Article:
The final plaque features not a player, but a team.
Would you believe that even though the Cal League only has 10 teams, and that, currently, six of those teams make the playoffs every season, 1978 marks the last time that Visalia has won a championship? After some diligent research, the team was able to ascertain that this prolonged title drought (and a long string of bad luck in general) can be attributed to the vengeful ghost of Joe Charboneau’s pet alligator. His name was Chopper.
This curse is totally legit, as I discovered, and for far more please read my MiLB.com piece that is dedicated to this subject and this subject only. Those who are truly serious about appeasing this spiritually unsettled deceased reptile can buy these shirts in the team store.
Meanwhile, this Chopper replica can sometimes be seen lurking about the Pasture.
Rawhide GM Jennifer Pendergraft told me that she always wanted a pet alligator and, thus, wanted to get one for the ballpark.
“But it turns out that they’re highly illegal in California,” she said. “And I didn’t want to have PETA coming after us.”
Those seeking refuge from alligators, or the ghosts of alligators, or whatever it is that’s going on right now, would do well to visit the Fan Dugout. Here, there is no afterlife turmoil to be found.
The Rawhide have what just may be the least amount of foul territory in all of Minor League Baseball, and as such these seats might be closer to the action than anywhere else. (I know that the Asheville Tourists, among other clubs, would beg to differ). At any rate, these dugout seats are available for groups of 20-25 and Baarns noted that they are “great for softball or Little League teams.”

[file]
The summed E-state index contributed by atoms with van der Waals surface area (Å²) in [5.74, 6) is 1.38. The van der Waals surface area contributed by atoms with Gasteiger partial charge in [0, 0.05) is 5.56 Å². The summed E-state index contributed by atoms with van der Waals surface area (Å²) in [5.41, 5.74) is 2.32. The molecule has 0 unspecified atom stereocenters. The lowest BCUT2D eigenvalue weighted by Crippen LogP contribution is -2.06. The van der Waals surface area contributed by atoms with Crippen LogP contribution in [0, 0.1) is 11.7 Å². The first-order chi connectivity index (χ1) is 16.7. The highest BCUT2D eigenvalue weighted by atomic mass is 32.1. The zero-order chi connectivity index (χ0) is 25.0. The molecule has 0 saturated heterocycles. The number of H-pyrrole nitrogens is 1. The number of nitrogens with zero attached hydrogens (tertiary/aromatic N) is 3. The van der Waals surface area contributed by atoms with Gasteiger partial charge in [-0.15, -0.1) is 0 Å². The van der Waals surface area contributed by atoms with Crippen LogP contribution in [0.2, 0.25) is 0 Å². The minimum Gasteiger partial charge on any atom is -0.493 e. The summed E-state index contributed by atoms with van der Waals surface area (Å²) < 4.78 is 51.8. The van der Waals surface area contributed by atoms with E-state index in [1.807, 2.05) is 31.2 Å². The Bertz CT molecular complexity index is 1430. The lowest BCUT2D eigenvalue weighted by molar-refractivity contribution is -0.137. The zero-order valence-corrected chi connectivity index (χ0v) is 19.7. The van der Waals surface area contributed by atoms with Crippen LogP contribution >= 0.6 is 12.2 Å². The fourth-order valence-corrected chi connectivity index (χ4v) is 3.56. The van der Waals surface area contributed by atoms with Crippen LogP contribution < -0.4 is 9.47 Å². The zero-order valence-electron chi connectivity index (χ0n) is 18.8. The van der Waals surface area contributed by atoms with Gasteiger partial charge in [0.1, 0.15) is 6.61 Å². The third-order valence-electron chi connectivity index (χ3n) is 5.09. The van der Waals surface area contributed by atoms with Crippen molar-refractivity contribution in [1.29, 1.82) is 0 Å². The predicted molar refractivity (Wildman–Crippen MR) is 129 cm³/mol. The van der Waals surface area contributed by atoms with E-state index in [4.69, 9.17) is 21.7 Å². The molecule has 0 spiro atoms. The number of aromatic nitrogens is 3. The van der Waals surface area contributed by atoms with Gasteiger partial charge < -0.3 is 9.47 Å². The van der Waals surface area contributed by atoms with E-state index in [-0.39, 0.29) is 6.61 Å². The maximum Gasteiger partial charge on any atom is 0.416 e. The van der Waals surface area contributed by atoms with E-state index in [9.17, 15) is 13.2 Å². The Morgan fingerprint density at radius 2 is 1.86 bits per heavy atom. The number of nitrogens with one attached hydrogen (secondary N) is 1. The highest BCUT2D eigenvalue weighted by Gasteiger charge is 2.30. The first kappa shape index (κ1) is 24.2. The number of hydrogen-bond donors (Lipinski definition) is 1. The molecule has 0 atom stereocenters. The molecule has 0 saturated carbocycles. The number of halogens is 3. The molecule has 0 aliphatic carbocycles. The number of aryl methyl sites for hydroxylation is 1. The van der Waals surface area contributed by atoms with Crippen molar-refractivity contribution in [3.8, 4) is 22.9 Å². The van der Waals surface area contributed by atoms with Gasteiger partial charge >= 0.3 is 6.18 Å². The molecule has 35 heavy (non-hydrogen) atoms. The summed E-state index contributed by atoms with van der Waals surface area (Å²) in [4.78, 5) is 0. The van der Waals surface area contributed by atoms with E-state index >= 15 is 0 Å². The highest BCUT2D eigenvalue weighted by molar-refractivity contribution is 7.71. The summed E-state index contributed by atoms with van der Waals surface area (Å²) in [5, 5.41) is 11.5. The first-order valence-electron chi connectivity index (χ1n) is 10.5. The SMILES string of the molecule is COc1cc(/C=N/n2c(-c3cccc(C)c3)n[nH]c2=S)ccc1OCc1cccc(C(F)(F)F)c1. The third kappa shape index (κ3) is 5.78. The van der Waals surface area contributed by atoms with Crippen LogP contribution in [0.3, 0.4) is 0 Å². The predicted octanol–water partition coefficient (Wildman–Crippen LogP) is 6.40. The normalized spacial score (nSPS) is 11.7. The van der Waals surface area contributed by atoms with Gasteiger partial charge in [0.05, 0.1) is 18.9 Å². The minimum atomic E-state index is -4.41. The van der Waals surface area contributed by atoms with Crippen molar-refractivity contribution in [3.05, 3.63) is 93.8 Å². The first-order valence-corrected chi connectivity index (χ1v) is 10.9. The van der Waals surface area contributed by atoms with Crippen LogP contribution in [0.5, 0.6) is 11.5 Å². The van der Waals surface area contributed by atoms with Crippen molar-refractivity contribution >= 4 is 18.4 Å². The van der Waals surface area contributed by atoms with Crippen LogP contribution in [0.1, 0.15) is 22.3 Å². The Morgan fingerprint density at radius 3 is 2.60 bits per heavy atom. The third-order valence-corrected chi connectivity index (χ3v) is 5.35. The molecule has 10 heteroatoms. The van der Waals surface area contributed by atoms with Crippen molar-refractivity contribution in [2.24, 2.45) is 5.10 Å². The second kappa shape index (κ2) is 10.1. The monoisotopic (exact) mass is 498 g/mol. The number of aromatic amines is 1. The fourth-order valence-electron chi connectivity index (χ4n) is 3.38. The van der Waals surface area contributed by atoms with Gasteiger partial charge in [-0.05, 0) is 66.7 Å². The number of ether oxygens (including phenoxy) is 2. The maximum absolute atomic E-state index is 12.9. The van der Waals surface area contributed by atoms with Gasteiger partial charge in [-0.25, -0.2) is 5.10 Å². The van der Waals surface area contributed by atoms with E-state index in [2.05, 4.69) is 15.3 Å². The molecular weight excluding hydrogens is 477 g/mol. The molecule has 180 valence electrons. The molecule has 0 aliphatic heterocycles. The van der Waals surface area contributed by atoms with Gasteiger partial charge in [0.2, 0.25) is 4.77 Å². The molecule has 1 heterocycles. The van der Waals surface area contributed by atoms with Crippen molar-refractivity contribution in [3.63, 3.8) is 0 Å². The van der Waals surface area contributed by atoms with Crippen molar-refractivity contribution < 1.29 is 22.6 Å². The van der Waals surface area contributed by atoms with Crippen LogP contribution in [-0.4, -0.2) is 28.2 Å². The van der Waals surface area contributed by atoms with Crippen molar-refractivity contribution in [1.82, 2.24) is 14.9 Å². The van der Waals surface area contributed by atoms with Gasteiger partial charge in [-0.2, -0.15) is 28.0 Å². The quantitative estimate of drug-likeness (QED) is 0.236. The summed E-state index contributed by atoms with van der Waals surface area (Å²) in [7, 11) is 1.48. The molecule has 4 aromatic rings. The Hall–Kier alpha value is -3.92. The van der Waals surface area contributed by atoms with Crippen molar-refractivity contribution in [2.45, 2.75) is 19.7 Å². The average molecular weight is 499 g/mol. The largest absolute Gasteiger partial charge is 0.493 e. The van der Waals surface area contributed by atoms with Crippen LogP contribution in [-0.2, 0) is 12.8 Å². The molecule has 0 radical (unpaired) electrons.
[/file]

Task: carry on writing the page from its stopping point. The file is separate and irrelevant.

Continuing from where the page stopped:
The view, obscured:
Moving back to the concourse, one can visit the Watering Hole in order to satiate any lingering food and beverage needs.
One of those food options is tacos, which, pictorially, look delicious.
From there, our tour moves across the way to the Snakebite Saloon — because nothing says refreshment like dying a slow and agonizingly painful death as poisonous venom courses through your system! (The establishment’s slogan, if my notes are to be believed.)
The prices at the Snakebite Saloon seemed reasonable enough to me, but either way they’ve got you over a barrel.
Take these broken wings and learn to fly because in the nearby Cold Zone they have misters, Mister.
At this juncture of the evening the gates were open and it was nearing game time.
Baarns and I headed up toward his press box abode, but not before one final tour stop. To once again paraphrase my favorite insufferable protest chant: this is what a Class A Advanced Skybox looks like:
The view toward the field:
And the views from behind:
On the cusp of game time, I retreated to the Rawhide commissary and furtively ate some Buffalo Wild Wings (gluten-free!) like a scared chipmunk.
And with that moment of dignity, I’ll conclude Part One of this Visalia blogging saga. Hopefully Part Two will be Gator than the sum of its parts.